Indeed, markets are generally very quiet. More often than not December is a good month for shares – not so much the festive spirit influencing investors, more professional managers window dressing their portfolios for the calendar year end. For some reason this usually results in shares pushing higher, albeit modestly.
Meanwhile, the committee that oversees the FTSE 100 Share Index will be deciding on which companies leave and which join from the second tier 250 Index. The Footsie, as it is known, is not the 100 largest companies by market capitalisation, as is popularly believed. Instead it is 100 of the 110 largest concerns. Drop to 111 and you must leave at the quarterly review. Reach number 90 in size and you are guaranteed a place. The bottom ten will be made up of companies ranked between 91 and 110 so that not too many changes take place.
This time it looks as though three companies will be swapping places. This can be quite a big deal for those affected. Some funds, most notably those tracking our benchmark index, are obliged to sell those leaving and buy those joining, adding impetus to these shares in both directions, depending on whether you are rising or falling in the capitalisation stakes. The actual change in the composition of the index won’t take place until the middle of the month, but it will be based on valuations as at the end of November.
Back at the start of the new millennium, the changes that took place were significant, with technology companies pushing out those of so-called legacy industries, only to find themselves relegated as the technology bubble deflated. It is always interesting to see who is on the up and which businesses are out of favour. With technology driving change ever faster, it is a wonder the level of turnover is not greater.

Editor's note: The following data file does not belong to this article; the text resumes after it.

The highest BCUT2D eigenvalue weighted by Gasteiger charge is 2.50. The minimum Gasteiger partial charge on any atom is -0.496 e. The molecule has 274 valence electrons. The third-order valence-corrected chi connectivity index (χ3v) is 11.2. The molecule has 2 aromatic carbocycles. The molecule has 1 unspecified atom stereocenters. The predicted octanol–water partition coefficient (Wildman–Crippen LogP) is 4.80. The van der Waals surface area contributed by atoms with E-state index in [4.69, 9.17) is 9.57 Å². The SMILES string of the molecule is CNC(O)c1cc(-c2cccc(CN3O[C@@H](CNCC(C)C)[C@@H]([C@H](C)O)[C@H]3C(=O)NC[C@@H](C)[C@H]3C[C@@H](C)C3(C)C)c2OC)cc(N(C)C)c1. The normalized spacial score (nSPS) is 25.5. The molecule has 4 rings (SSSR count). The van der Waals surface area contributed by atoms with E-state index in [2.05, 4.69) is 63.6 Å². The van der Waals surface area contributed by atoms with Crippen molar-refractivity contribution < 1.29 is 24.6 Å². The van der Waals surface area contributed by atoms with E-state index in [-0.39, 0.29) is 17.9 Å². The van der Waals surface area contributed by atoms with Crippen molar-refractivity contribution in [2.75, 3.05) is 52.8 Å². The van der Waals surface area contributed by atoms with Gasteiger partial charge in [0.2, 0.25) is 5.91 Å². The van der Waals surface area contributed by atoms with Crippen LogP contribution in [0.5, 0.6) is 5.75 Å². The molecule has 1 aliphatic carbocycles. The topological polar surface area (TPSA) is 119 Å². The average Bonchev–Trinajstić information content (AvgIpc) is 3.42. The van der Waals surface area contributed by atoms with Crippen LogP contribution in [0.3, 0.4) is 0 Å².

Talking of technology, I was fortunate enough to be invited to chair the JM Finn Technology Conference recently. Having once written a book on how technology was driving change in the financial services industry, admittedly many years ago, I looked forward to bringing myself up to date with the latest developments. I was not disappointed. Expect technology to stimulate still more change in our and, indeed, other businesses.
Otherwise, there is comparatively little for investors to get their teeth presently. True, we’ll have house price numbers soon from the Nationwide and some Purchasing Managers’ Indices, which are always watched closely by market analysts. At least the Bank of England’s stress tests gave an encouraging picture of the resilience of British banks. If markets do indeed drift higher towards the year end, perhaps Christmas shopping should be investors’ priority.